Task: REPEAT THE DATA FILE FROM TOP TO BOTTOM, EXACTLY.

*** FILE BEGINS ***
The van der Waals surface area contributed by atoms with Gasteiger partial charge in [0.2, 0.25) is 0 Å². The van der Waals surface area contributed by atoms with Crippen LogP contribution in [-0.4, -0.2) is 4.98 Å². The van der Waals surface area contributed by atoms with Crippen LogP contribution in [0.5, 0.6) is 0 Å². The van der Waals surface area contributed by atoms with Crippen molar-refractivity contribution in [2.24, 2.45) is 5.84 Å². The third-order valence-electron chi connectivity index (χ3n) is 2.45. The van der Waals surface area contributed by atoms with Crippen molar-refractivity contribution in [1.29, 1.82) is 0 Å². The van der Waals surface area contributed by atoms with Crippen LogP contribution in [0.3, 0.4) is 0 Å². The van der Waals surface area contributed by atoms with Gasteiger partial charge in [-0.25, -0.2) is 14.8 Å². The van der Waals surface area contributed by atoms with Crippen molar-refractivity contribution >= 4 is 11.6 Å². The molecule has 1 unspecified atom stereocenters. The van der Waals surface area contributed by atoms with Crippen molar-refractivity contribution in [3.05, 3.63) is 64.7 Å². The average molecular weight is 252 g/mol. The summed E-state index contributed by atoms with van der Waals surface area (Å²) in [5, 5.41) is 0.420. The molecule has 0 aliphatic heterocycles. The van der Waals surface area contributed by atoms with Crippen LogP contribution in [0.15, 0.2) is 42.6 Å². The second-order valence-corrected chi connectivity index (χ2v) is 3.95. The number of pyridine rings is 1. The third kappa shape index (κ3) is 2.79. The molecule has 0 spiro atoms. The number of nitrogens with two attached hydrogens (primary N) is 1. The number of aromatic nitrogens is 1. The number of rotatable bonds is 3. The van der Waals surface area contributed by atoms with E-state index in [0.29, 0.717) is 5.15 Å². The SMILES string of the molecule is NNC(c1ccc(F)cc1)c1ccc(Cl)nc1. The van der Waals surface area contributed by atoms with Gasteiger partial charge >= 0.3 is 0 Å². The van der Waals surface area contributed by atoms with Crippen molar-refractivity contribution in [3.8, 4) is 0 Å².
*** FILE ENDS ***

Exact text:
The van der Waals surface area contributed by atoms with Gasteiger partial charge in [0.2, 0.25) is 0 Å². The van der Waals surface area contributed by atoms with Crippen LogP contribution in [-0.4, -0.2) is 4.98 Å². The van der Waals surface area contributed by atoms with Crippen LogP contribution in [0.5, 0.6) is 0 Å². The van der Waals surface area contributed by atoms with Crippen molar-refractivity contribution in [2.24, 2.45) is 5.84 Å². The third-order valence-electron chi connectivity index (χ3n) is 2.45. The van der Waals surface area contributed by atoms with Crippen molar-refractivity contribution in [1.29, 1.82) is 0 Å². The van der Waals surface area contributed by atoms with Crippen LogP contribution in [0.3, 0.4) is 0 Å². The van der Waals surface area contributed by atoms with Gasteiger partial charge in [-0.25, -0.2) is 14.8 Å². The van der Waals surface area contributed by atoms with Crippen molar-refractivity contribution >= 4 is 11.6 Å². The molecule has 1 unspecified atom stereocenters. The van der Waals surface area contributed by atoms with Crippen molar-refractivity contribution in [3.05, 3.63) is 64.7 Å². The average molecular weight is 252 g/mol. The summed E-state index contributed by atoms with van der Waals surface area (Å²) in [5, 5.41) is 0.420. The molecule has 0 aliphatic heterocycles. The van der Waals surface area contributed by atoms with Crippen LogP contribution in [0.15, 0.2) is 42.6 Å². The second-order valence-corrected chi connectivity index (χ2v) is 3.95. The number of pyridine rings is 1. The third kappa shape index (κ3) is 2.79. The molecule has 0 spiro atoms. The number of nitrogens with two attached hydrogens (primary N) is 1. The number of aromatic nitrogens is 1. The number of rotatable bonds is 3. The van der Waals surface area contributed by atoms with E-state index in [0.29, 0.717) is 5.15 Å². The SMILES string of the molecule is NNC(c1ccc(F)cc1)c1ccc(Cl)nc1. The van der Waals surface area contributed by atoms with Gasteiger partial charge >= 0.3 is 0 Å². The van der Waals surface area contributed by atoms with Crippen molar-refractivity contribution in [3.8, 4) is 0 Å².